As indirect evidence of the significant role of the overdominance mechanism, one can compare the cases of obtaining a considerable heterosis effect in interstrain crosses with a low degree of inbreeding of initial lines, and the crossing of representatives of different species, subspecies and natural populations. As a rule, in moderately distant hybrids the heterosis effect shows a similarity, expressed in increased viability, higher rate of adaptability, and accelerated growth and development. The increased vitality is usually more conspicuous in the early stages of development. The results of numerous crossings in the subfamily Etheostomatinae is most illustrative of this (Hubbs, 1967). Out of 130 interspecific and intraspecific crossings, 75 percent of the hybrids proved to be more viable at the moment of hatching or at the time feeding began.

Higher viability of eggs and young fry, as well as a reduced number of inheritable malformations, were found in hybrids of cultured carp × wild carp. It must be noted that these differences between hybrid and natural forms become more pronounced under unfavourable conditions of rearing (Kirpichnikov, 1959; Andriasheva, 1966). When raised in ponds the hybrids are often more viable than their parents. The hybrids withstand wintering and are more heat resistant. The same characteristic has been observed in whitefish.

Many hybrids are more resistant to parasitic diseases. Hybrids of salmon and sea-trout, for example, are less susceptible to ichthyophthiriasis and bear it in a less severe form (Evropeitseva 1963). Hybrid carp bred at the Ropsha fish rearing farm are more resistant to infectious dropsy (Kirpichnikov et al., 1967).

Acceleration of growth and higher viability, which are characteristic of hybrids, are most distinct in the first months of rearing. The ability of hybrids to grow rapidly is especially conspicuous when conditions of nursing become unfavourable (abrupt variations in water temperature, over stocking, or malnutrition). In such circumstances the rate of growth (relative weight increment) of hybrid specimens becomes higher than of the fastest growing parents, even in cases where the young hybrids initially do not exceed the parental forms (Lemanova, 1965). Such a general, non-specific nature of heterosis is mainly characteristic of hybrids produced by moderately distant hybridization and mostly in the case of intraspecific crossings (subspecific, interpopulation, race, interstrain, interbred). In interspecific hybrids, advantages are chiefly expressed in accelerated growth rather than in higher viability, although the combination of these features in hybrids is observed in some cases.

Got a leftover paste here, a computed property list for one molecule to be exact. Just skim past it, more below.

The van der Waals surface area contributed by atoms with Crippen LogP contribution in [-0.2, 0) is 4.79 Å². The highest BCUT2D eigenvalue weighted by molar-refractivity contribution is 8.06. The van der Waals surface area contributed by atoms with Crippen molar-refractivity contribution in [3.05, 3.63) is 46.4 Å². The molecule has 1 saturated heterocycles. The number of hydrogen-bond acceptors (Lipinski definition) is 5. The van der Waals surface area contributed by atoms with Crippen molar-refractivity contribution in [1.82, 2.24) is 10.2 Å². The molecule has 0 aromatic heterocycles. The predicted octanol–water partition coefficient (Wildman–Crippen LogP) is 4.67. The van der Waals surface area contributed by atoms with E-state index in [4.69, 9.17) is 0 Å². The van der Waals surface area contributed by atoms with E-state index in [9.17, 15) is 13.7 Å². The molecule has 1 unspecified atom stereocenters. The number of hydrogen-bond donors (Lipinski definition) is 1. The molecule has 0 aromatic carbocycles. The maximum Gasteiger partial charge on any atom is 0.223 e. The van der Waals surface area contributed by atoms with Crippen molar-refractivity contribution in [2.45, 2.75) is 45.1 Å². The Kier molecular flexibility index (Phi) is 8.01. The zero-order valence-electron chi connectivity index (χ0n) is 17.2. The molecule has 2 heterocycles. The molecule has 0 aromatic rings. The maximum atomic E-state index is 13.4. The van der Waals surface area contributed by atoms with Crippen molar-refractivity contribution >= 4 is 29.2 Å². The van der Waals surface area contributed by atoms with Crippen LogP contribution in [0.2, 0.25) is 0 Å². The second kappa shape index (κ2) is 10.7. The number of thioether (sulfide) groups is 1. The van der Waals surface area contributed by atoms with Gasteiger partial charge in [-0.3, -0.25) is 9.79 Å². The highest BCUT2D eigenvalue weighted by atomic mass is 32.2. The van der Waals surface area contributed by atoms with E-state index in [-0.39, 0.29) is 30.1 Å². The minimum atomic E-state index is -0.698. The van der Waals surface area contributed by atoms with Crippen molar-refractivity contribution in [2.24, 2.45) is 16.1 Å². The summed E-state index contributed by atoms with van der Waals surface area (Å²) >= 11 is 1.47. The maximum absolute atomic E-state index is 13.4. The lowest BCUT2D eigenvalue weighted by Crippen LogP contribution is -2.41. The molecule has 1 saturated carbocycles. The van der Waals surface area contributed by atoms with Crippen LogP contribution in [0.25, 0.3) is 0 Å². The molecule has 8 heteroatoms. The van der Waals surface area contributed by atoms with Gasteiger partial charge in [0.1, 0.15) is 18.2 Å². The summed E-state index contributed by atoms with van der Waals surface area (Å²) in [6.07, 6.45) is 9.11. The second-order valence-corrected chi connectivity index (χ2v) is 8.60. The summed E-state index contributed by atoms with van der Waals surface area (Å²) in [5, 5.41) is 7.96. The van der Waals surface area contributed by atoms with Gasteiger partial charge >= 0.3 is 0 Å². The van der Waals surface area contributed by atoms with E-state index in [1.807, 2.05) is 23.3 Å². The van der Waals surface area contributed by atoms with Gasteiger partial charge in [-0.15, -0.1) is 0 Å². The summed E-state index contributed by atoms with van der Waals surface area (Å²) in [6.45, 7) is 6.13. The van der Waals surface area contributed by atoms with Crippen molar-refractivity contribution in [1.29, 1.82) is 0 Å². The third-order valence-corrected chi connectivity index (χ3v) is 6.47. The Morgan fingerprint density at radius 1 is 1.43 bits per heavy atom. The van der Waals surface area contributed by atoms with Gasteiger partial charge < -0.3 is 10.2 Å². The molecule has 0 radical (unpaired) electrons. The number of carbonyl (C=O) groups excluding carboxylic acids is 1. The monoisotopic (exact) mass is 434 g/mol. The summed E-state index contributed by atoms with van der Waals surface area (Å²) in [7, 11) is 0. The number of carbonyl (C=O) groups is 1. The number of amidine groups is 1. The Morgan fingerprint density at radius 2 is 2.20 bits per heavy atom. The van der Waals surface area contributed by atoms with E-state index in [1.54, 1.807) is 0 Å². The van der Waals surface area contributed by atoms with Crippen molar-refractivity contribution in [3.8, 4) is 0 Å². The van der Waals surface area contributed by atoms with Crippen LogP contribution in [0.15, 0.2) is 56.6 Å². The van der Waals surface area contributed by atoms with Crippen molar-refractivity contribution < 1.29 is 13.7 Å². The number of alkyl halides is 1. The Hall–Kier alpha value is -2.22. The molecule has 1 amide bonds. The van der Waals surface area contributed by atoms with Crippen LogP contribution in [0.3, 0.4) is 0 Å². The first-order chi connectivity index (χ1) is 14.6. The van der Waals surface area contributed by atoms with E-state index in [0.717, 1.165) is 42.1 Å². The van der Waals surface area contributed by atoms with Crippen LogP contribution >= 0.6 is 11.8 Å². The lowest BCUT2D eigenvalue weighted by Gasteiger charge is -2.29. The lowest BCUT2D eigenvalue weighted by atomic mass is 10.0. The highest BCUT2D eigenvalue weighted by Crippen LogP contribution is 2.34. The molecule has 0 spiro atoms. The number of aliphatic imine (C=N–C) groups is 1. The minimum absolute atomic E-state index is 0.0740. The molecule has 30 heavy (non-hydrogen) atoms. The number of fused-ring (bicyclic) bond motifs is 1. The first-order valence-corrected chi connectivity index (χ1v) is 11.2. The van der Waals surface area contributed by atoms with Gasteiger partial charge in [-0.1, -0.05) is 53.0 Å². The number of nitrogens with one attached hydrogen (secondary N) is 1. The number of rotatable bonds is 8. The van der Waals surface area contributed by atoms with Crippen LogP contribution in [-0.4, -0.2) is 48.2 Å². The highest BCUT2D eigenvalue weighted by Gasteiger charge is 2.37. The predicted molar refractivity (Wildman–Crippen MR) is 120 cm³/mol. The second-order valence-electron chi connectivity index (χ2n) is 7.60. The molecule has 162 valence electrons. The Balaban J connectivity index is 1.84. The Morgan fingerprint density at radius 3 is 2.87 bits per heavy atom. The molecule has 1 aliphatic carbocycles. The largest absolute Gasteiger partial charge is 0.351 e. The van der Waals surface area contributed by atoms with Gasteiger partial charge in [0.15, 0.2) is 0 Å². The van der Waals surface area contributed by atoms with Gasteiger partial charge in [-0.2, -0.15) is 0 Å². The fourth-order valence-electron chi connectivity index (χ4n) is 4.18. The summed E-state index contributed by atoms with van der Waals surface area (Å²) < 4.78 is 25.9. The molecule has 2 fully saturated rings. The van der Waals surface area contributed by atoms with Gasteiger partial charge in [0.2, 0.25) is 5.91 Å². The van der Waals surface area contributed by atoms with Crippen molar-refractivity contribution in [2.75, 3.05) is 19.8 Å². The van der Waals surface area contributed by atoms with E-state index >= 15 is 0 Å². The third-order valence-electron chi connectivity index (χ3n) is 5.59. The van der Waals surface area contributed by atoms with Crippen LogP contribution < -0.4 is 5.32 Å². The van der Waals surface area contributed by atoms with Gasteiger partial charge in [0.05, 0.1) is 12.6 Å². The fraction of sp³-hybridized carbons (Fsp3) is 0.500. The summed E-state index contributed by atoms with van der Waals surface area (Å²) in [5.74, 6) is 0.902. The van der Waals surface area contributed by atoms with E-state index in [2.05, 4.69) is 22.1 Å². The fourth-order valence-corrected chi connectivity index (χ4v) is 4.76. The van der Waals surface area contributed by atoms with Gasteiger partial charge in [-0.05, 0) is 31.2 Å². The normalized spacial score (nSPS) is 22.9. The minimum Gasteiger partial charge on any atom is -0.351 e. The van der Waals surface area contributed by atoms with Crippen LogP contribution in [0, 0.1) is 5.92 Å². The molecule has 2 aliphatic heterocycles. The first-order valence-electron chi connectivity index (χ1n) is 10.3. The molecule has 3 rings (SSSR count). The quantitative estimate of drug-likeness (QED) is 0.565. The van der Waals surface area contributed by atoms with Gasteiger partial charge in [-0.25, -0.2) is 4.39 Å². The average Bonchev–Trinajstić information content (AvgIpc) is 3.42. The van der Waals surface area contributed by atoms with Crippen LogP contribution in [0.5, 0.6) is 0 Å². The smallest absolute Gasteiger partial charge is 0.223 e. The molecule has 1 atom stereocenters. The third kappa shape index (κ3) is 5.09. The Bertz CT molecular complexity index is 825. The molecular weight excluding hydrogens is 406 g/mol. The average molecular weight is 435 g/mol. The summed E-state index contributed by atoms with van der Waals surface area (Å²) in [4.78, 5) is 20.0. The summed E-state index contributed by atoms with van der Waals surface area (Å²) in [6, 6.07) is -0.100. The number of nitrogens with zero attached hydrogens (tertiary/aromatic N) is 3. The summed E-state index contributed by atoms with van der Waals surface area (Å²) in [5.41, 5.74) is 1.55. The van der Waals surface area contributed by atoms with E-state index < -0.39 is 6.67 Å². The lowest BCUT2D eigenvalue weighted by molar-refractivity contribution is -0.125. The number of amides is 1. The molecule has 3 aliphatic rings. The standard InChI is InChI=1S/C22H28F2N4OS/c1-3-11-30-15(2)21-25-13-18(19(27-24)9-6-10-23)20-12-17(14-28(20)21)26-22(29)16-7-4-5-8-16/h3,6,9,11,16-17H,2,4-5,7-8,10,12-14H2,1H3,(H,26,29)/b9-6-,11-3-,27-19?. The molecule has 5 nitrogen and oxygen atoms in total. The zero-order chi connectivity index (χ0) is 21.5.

If the degree of taxonomic relationship is higher (when individuals of different genera are crossed) the effect of heterosis is hardly perceptible. The most general result of distant hybridization is a combination of valuable (from economic point of view) features of parental forms in hybrids without noticeable increase in viability and, as a rule, with intermediate growth rate. Only on rare occasions can intergeneric crosses give rise to heterosis in growth, due to disturbances in maturation and fecundity of the organism and related economy of its resources. In fishes, hybridization of the aquarium species Platypoecilus (Xiphophorus) maculatus × Xiphophorus hellerii is a typical example.

The dependance of results of hybridization on the degree of phylogenetic distance of crossing forms is reflected in many data on commercial hybridization, which are discussed below. It must be mentioned, however, that because of non-compliance with methodological requirements in many experiments to determine the properties of hybrid forms, it is difficult to ascertain with adequate precision the presence and peculiarities of heterosis in different kinds of crossings.


Commercial hybridization implies crosses of species, subspecies, breeds and strains for the purpose of obtaining marketable hybrids of the first generation. These methods are now used with advantage in fish culture. In most cases, such crossings have yielded valuable hybrid forms, some of which are rather promising from the view point of economy for commercial rearing. They comprise both heterosis hybrids and hybrid forms with a favourable combination of parental features.


6.1 Crosses of cultured carp with wild carp

Scattered carp × wild carp (Kirpichnikov and Balkashina, 1935)

Explicit heterosis was advantageous, both in growth (age group O hybrids exceed cultured and wild carps by over 20–30 percent) and survival. Moreover, high resistance of hybrids to infectious dropsy is undoubted. By the second summer, growth heterosis disappears.

Galician carp × Taparavan carp (Saveljev, 1939)

Hybrids exceed the parental carp in weight by 37 percent, and under unfavourable rearing conditions the difference increases up to 110 percent. Mortality of hybrid fingerlings is 1.4 percent, whereas that of carp constitutes 24.8 percent. A large number of inherited malformations occur in Taparavan carp causing retardation in its growth and a high percentage of waste, especially in the wintering season.

Cultured carp × Amur wild carp (Kirpichnikov, 1938, 1943, 1959; Andriasheva, 1966; Karpenko, 1966).

Heterosis in weight growth of hybrid young is 5–10 percent higher than that of initial forms and in viability heterosis expresses itself most clearly under unfavourable conditions of rearing (difference is in the range of 30–50 percent) and at early stages of development (hybrid larvae survive better than parents by 10–20 percent). Later, these differences become less and heterosis appears to fade away, although during the first or second years the hybrids retain larger sizes than wild carp or cultured carp.

6.2 Interstrain crosses of Ropsha carp